James Dolan is coming to grips with his friendship and longtime business relationship with Harvey Weinstein and doing it on his own terms, skipping a press statement and instead turning to rhythmic harmonies and soft backing vocals.
The MSG Chairman and CEO is also a touring musician who has opened for business partner and music manager Irving Azoff’s top acts including The Eagles, Chicago and the Doobie Brothers. Now Dolan is using his music to deal with guilt about his relationship with Weinstein and his interactions with the Rockettes as part of a reboot of the famous dancer’s spring show in 2014.
Dolan and Weinstein enjoyed a long friendship and Dolan even sat on the board of the Weinstein Company for one year. Weinstein was hired by Dolan to produce part of the reboot of the Rockettes spring/summer show in 2014, which after some delays kicked off a year later to tepid reviews. A NY Daily News article said the production was happy to be rid of Weinstein who dancers allegedly described as a “creepy old man” adding the famous dancers were “relieved he won’t be standing in the back of the dark theater taking notes.”
Dolan’s new song doesn’t specifically reference Weinstein, but describes a “friend” with whom he would “talk for hours without end.” The song described a man who had many “girls who adored him” and “catered to his every whim” and advised “all he had to do was chose.”
From there the song heads in a darker direction, “I should’ve thrown myself across his tracks, stopped him from these vile attacks,” the song’s hook says. “We believed and didn’t see, through the lies he told us all, that led him to his endless fall, I should’ve known.”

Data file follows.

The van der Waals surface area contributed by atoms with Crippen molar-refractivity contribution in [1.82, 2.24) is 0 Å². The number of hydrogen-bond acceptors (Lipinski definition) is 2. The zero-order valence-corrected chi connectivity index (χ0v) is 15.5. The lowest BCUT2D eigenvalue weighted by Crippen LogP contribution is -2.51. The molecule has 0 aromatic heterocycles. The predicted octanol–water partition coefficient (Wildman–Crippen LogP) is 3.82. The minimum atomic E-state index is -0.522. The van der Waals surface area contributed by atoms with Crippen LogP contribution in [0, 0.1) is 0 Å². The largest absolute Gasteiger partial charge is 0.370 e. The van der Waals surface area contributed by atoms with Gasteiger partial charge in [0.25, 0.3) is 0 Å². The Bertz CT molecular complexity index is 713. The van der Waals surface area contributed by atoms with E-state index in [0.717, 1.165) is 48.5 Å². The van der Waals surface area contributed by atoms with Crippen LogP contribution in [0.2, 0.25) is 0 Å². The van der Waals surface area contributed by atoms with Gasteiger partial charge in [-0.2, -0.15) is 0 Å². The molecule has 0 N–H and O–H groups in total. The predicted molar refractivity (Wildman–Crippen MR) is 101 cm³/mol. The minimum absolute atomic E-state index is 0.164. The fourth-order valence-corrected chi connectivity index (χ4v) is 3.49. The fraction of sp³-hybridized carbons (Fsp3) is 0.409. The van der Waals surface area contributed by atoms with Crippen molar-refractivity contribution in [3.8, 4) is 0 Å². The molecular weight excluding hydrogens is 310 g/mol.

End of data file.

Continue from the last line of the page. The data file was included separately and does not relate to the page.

You can listen to the song and a see a lyric video here.
Writing a song about his friend may be a cathartic experience for Dolan, but it’s unclear how the song will go over with New Yorkers considering the company’s strange relationship with Isiah Thomas, who went to trial in 2006 over harassment allegations and now serves as President of the WNBA’s New York Liberty.
“I Should’ve Known” is a deeply personal, yet detail-sparse account of “abuse by men in power” according to a press release with lyrics that “emphasize the importance of defending victims when they speak out and the need to be more vigilant in noticing of the signs of abuse.” Dolan’s vagueness about the song is likely in part due to a lawsuit he and other former Weinstein board members are facing from six alleged victims of Weinstein.
The song is not bad, but a full accounting of sexual harassment during Weinstein’s time at the company — as well as a through examination of harassment claims at other MSG-owned venues — would probably better serve the public.